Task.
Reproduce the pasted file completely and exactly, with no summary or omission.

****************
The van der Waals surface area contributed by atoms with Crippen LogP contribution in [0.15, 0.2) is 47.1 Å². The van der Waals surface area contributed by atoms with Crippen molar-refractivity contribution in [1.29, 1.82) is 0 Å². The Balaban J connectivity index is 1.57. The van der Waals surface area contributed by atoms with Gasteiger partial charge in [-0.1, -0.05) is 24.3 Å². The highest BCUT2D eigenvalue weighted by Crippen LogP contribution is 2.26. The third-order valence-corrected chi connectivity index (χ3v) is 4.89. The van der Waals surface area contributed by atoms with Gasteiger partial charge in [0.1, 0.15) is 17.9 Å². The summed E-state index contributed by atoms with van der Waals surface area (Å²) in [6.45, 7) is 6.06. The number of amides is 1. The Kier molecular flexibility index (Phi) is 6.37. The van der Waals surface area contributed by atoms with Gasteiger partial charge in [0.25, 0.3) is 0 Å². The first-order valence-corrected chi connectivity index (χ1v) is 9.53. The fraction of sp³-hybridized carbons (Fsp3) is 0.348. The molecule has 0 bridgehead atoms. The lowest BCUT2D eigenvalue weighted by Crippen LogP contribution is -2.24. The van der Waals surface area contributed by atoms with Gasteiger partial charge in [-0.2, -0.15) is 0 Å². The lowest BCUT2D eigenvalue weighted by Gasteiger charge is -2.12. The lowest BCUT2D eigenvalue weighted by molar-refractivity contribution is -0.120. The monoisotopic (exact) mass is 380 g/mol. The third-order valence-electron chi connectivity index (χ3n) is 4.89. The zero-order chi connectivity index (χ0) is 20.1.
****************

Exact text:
The van der Waals surface area contributed by atoms with Crippen LogP contribution in [0.15, 0.2) is 47.1 Å². The van der Waals surface area contributed by atoms with Crippen molar-refractivity contribution in [1.29, 1.82) is 0 Å². The Balaban J connectivity index is 1.57. The van der Waals surface area contributed by atoms with Gasteiger partial charge in [-0.1, -0.05) is 24.3 Å². The highest BCUT2D eigenvalue weighted by Crippen LogP contribution is 2.26. The third-order valence-corrected chi connectivity index (χ3v) is 4.89. The van der Waals surface area contributed by atoms with Gasteiger partial charge in [0.1, 0.15) is 17.9 Å². The summed E-state index contributed by atoms with van der Waals surface area (Å²) in [6.45, 7) is 6.06. The number of amides is 1. The Kier molecular flexibility index (Phi) is 6.37. The van der Waals surface area contributed by atoms with Gasteiger partial charge in [0.25, 0.3) is 0 Å². The first-order valence-corrected chi connectivity index (χ1v) is 9.53. The fraction of sp³-hybridized carbons (Fsp3) is 0.348. The molecule has 0 bridgehead atoms. The lowest BCUT2D eigenvalue weighted by Crippen LogP contribution is -2.24. The van der Waals surface area contributed by atoms with Gasteiger partial charge in [-0.2, -0.15) is 0 Å². The lowest BCUT2D eigenvalue weighted by Gasteiger charge is -2.12. The lowest BCUT2D eigenvalue weighted by molar-refractivity contribution is -0.120. The monoisotopic (exact) mass is 380 g/mol. The third-order valence-electron chi connectivity index (χ3n) is 4.89. The zero-order chi connectivity index (χ0) is 20.1.